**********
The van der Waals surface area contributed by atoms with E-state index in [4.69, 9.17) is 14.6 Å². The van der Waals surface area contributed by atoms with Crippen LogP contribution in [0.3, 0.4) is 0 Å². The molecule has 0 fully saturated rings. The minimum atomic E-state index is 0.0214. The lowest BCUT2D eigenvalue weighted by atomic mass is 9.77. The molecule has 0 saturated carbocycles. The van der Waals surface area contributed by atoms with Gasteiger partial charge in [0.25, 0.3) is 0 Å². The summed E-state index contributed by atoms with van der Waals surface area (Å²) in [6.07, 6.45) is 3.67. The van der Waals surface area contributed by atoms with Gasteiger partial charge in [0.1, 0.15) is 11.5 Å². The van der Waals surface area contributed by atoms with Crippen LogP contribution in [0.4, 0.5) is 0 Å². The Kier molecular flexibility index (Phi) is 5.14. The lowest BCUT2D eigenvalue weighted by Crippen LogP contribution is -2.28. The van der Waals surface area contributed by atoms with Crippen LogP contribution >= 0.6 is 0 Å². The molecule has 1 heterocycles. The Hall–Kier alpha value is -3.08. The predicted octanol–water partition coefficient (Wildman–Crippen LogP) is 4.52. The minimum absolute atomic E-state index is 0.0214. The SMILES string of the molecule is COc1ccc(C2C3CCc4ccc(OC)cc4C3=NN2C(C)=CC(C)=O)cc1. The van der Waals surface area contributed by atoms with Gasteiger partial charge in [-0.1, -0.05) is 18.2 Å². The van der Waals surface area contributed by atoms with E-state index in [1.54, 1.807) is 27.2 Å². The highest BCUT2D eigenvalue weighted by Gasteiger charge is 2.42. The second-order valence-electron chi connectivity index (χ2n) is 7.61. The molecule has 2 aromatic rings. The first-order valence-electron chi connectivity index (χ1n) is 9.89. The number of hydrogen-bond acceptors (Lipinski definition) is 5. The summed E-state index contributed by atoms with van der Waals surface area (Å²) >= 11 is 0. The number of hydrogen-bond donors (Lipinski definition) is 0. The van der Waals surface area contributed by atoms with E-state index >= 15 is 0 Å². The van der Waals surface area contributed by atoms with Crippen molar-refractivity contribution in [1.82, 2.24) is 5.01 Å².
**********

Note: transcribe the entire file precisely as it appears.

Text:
The van der Waals surface area contributed by atoms with E-state index in [4.69, 9.17) is 14.6 Å². The van der Waals surface area contributed by atoms with Crippen LogP contribution in [0.3, 0.4) is 0 Å². The molecule has 0 fully saturated rings. The minimum atomic E-state index is 0.0214. The lowest BCUT2D eigenvalue weighted by atomic mass is 9.77. The molecule has 0 saturated carbocycles. The van der Waals surface area contributed by atoms with Gasteiger partial charge in [0.25, 0.3) is 0 Å². The summed E-state index contributed by atoms with van der Waals surface area (Å²) in [6.07, 6.45) is 3.67. The van der Waals surface area contributed by atoms with Gasteiger partial charge in [0.1, 0.15) is 11.5 Å². The van der Waals surface area contributed by atoms with Crippen LogP contribution in [0.4, 0.5) is 0 Å². The Kier molecular flexibility index (Phi) is 5.14. The lowest BCUT2D eigenvalue weighted by Crippen LogP contribution is -2.28. The van der Waals surface area contributed by atoms with Crippen LogP contribution >= 0.6 is 0 Å². The molecule has 1 heterocycles. The Hall–Kier alpha value is -3.08. The predicted octanol–water partition coefficient (Wildman–Crippen LogP) is 4.52. The minimum absolute atomic E-state index is 0.0214. The SMILES string of the molecule is COc1ccc(C2C3CCc4ccc(OC)cc4C3=NN2C(C)=CC(C)=O)cc1. The van der Waals surface area contributed by atoms with Gasteiger partial charge in [-0.1, -0.05) is 18.2 Å². The van der Waals surface area contributed by atoms with E-state index in [1.54, 1.807) is 27.2 Å². The highest BCUT2D eigenvalue weighted by Gasteiger charge is 2.42. The second-order valence-electron chi connectivity index (χ2n) is 7.61. The molecule has 2 aromatic rings. The first-order valence-electron chi connectivity index (χ1n) is 9.89. The number of hydrogen-bond acceptors (Lipinski definition) is 5. The summed E-state index contributed by atoms with van der Waals surface area (Å²) >= 11 is 0. The number of hydrogen-bond donors (Lipinski definition) is 0. The van der Waals surface area contributed by atoms with E-state index >= 15 is 0 Å². The van der Waals surface area contributed by atoms with Crippen molar-refractivity contribution in [1.82, 2.24) is 5.01 Å².